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PureVPN’s ‘non-existent’ logs used to track, arrest alleged internet stalker

By Bryan Clark

Bryan is an editor for The Next Web, he resides in California.


PureVPN, one of many virtual private network providers claiming not to keep logs or identifying information of its users was instrumental in the arrest of a Massachussetts man on Friday. The logs, which PureVPN claims don’t exist, were used to track and arrest 24-year-old Ryan Lin.

Lin is accused of stalking ex-roommate, Jennifer Smith, also 24.

According to PureVPN’s privacy policy:

We Do Not monitor user activity nor do we keep any logs. We therefore have no record of your activities such as which software you used, which websites you visited, what content you downloaded, which apps you used, etc. after you connected to any of our servers.

Yet, according to documents obtained by The Register, these logs do, in fact, exist. And not only do they exist, they were instrumental in bringing an alleged criminal to justice.

The document reads:

 Further, records from PureVPN show that the same email accounts–Lin’s gmail account and the teleportfx gmail account–were accessed from the same WANSecurity IP address.  Significantly, PureVPN was able to determine that their service was accessed by the same customer from two originating IP addresses: the RCN IP address from the home Lin was living in at the time, and the software company where Lin was employed at the time.

Tracking activity from April of this year most certainly required PureVPN to have kept some kind of log, logs it presumably maintains to this day — regardless of what the terms of service would have you believe.

In fairness, the man snagged by the FBI is almost certainly a scumbag who belongs in jail, if the allegations are true. This is a man who once accessed Smith’s “Rover” account — an online pet sitting service that matches sitters with pets — and told a current pet-sitting client of hers: “Hey I’m so sorry to tell you this but Wink [a cat] is dead. I had a panic attack suddenly and smothered Wink to death. I’ll pack her remains in a ziploc [sic] bag and you can come pick her up. Sorry!”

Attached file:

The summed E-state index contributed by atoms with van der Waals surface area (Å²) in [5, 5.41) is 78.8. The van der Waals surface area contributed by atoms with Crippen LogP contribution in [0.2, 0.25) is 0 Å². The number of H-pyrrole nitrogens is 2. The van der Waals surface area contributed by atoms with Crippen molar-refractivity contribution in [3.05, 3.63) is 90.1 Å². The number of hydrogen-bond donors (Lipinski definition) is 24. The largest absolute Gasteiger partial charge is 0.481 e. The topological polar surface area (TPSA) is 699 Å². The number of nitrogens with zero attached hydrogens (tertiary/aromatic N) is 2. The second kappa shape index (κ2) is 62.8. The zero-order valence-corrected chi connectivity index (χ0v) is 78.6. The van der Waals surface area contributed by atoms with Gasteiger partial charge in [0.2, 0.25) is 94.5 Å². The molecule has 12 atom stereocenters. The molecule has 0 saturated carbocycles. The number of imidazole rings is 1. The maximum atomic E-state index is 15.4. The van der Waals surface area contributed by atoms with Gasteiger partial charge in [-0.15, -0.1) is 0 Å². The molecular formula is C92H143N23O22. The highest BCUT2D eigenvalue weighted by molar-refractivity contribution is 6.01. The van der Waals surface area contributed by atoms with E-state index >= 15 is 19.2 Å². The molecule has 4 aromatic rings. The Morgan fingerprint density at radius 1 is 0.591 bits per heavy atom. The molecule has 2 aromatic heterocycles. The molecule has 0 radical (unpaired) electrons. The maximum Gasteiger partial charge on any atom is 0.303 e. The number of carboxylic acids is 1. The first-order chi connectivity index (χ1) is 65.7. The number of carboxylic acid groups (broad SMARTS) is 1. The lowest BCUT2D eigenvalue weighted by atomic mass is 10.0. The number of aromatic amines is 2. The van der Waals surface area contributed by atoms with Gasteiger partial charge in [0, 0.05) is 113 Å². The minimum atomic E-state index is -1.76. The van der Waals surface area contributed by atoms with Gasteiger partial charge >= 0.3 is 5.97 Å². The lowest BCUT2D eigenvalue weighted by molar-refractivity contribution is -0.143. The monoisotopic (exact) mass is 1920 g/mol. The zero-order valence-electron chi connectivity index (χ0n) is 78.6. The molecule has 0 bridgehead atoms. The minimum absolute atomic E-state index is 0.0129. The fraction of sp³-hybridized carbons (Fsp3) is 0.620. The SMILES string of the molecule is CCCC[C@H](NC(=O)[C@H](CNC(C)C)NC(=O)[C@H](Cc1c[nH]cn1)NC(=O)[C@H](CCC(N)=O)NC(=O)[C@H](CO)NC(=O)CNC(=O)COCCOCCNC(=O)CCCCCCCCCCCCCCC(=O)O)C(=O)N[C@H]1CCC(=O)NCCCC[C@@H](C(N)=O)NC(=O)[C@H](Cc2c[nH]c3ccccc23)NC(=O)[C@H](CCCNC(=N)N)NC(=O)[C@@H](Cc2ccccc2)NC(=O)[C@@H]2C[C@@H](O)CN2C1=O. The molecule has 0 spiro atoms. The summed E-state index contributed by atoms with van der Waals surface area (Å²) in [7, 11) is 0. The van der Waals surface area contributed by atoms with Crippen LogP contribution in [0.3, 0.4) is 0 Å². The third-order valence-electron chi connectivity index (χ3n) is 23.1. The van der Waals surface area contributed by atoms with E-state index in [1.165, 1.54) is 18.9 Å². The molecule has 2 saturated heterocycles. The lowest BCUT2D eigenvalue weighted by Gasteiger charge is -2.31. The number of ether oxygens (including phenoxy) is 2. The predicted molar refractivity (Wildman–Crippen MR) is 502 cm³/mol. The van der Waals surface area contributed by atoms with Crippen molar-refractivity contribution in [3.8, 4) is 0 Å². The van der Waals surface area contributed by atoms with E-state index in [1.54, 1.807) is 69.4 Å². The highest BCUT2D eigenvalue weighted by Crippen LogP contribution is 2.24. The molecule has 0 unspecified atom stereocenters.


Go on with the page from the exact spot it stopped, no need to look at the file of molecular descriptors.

Imagine getting that message on vacation from the person watching your pets.

Worse, Lin allegedly doxed Smith, cyberstalked her friends and family, released sexually explicit photographs online, published private journal entries detailing sexual encounters, and created a fake profile for her on a BDSM site that facilitates sexual encounters — stating she was interested in enacting a rape fantasy.

This is not a nice guy we’re talking about, allegedly.

Still, PureVPN has an obligation to keep these details private, as much as we want people like Lin held accountable for their actions. The bulk of privacy-conscious individuals aren’t Lin, nor do they seek additional anonymity for malicious reasons. Instead, the most common reasons, according to market-research firm GlobalWebIndex, are:

  • To access entertainment content from iTunes, Netflix, YouTube, etc.
  • To access networks and sites restricted in certain countries
  • To retain anonymity while browsing
  • To communicate with friends and family abroad

And so on…

As many as one in four web users rely on a VPN, and unless you believe more than 800 million people worldwide are using one for nefarious reasons, that’s a lot of privacy-conscious individuals that could be let down by companies like PureVPN. Lin aside, for PureVPN to deceive customers into believing they hold some level of anonymity online, while secretly logging their actions, is criminal.

We’ve reached out to PureVPN for comment, but the request has gone unanswered.


This article was originally published in The Next Web.

Featured image credits: Wikipedia Commons

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